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Mets bullpen implodes in seventh and eighth in loss to Blue Jays

Mets pitcher Tim Peterson walks off the mound

Mets pitcher Tim Peterson walks off the mound after giving up a home run as Blue Jays' Lourdes Gurriel Jr. rounds the bases during the eighth inning of a game Tuesday in Toronto. Credit: AP / Fred Thornhill

TORONTO — Relief isn’t the right word for what the Mets’ bullpen provided Tuesday.

Manager Mickey Callaway had a fully rested bullpen and a bevy of options with the Mets up by five in the late innings against the Blue Jays. But as he called on his most reliable relievers — or those who are supposed to be — no one did the job and the Mets turned a well-rounded offensive and pitching effort into a sudden loss.

The Mets dropped the series opener to Toronto, 8-6, for their 11th loss in 13 games, and this one was squarely on the relief corps.

The implosion occurred in a hurry when Zack Wheeler exited after 6 1⁄3 innings of two-run ball, another strong outing for the righthander. The Mets also wasted homers by Asdrubal Cabrera, Devin Mesoraco and Wilmer Flores.

“That’s the worst part about this,” Anthony Swarzak said. “Wheeler again threw a gem. He threw the ball great. We should have won this game.”

Swarzak was the first culprit and perhaps the primary one. Entering with a runner on third and one out, he retired only one of his four batters and ultimately was charged with three runs. Robert Gsellman yielded a tying three-run home run by Yangervis Solarte. Rookie Tim Peterson, who has quickly climbed the bullpen depth chart, was trusted with the eighth in a tie game. He served up Lourdes Gurriel Jr.’s two-run shot to left for the Jays’ first lead of the night.

Swarzak’s ERA shot up to 6.28. Gsellman is at 4.44 (including 5.61 since the start of May).

“We made a couple of pitches that we didn’t quite execute and they put them out of the park. Those were the big hits,” Callaway said. “But the walks probably led to our demise tonight. We have to go out there and attack hitters with our best stuff, our best pitches.”

Callaway’s other issue with his relievers was pitch selection. He didn’t like the fact that Gsellman gave Solarte a 2-and-2 changeup after he had firmly fouled off a couple of curveballs, because a changeup is off-speed like the curve but doesn’t move nearly as much.

“It wasn’t the height of [Gsellman’s] pitches, which is something that has been hurting him,” Callaway said. “I thought the sequence allowed Solarte to put a better swing on a pitch.”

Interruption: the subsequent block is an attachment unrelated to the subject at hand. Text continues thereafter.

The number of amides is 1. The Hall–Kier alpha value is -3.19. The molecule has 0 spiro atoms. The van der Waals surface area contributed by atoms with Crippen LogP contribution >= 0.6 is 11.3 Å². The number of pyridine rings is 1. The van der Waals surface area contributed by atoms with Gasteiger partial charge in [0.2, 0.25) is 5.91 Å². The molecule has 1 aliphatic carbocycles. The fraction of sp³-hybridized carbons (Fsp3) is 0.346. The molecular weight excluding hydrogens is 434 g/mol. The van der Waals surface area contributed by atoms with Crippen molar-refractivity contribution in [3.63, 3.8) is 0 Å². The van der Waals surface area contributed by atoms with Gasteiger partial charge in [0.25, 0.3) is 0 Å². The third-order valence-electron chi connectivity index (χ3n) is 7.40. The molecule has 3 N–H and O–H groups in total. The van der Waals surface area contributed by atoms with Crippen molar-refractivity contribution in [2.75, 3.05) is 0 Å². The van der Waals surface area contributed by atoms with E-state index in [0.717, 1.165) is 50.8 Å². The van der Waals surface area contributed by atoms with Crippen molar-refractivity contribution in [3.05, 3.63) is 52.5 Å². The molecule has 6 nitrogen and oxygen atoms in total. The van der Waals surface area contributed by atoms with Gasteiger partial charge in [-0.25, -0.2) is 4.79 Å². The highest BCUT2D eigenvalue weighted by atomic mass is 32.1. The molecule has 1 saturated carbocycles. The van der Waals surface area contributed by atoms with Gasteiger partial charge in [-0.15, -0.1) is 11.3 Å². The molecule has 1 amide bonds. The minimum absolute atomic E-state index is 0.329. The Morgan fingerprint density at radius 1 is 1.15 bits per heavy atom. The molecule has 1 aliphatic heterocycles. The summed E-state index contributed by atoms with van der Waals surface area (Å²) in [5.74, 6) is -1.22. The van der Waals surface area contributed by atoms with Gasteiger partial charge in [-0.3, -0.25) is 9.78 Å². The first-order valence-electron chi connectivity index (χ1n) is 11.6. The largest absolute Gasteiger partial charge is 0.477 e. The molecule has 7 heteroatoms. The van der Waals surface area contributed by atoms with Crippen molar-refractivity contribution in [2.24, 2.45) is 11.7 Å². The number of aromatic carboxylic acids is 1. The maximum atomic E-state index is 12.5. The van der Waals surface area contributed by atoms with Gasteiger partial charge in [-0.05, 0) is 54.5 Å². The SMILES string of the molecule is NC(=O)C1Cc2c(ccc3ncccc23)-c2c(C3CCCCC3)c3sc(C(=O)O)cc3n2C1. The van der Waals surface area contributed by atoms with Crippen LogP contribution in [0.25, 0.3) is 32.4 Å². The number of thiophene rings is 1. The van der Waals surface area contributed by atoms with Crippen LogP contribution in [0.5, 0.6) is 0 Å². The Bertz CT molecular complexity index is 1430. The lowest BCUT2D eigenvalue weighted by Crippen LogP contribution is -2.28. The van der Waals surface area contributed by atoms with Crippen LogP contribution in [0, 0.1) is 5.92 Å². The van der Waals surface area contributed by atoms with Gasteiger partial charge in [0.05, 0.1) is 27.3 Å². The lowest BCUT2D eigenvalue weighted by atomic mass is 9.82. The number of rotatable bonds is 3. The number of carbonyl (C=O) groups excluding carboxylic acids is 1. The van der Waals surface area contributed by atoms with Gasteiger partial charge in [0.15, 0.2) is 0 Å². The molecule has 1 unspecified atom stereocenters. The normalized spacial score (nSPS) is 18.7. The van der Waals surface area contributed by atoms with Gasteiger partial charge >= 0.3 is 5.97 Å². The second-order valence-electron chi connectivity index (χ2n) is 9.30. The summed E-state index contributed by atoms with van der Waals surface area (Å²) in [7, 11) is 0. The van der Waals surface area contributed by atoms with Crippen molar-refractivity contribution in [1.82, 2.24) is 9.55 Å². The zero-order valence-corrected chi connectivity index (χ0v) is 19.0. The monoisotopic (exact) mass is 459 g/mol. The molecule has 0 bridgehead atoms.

Callaway also thought Swarzak lacked confidence in his fastball. Swarzak walked two batters, including No. 9 hitter Devon Travis with two outs and nobody on, a 10-pitch at-bat ending in a slider.

“Just not seeing a lot of confidence from him right now in his fastball,” Callaway said.

Said Swarzak: “I don’t feel that way. Right now I’m trying to find a remedy to get hitters out. I had success throwing some sliders in the past, so coming in with runners on, I’m trying to throw that slider. Right now it’s not working, but it’s a process. It really is.”

The Mets’ bullpen has a 4.90 ERA, 27th in baseball. And it isn’t necessarily all that surprising; last year, they finished 29th with a 4.82 ERA.

Their offseason solution: Sign Swarzak to a two-year, $14-million deal. He had a 2.48 ERA for the White Sox and Brewers in 2017 but before that didn’t have much of a track record of success, aside from a strong 2013.

He said a big difference between this year and last is his workload. “It’s July 3 and I got 10 innings or whatever it is. I don’t really know. I’m not a stat person,” said Swarzak, who has pitched 14 1⁄3 innings and missed two months because of injury.

“I’ve had some injuries this year, but mentally I feel fine. Physically, I’m getting stronger every day. My stuff is better now than it was two weeks ago, so maybe in two weeks I’ll be the best pitcher in baseball.

“I’m not joking. I don’t know. You have to continue to work every day, trust your process, play for your teammates.”

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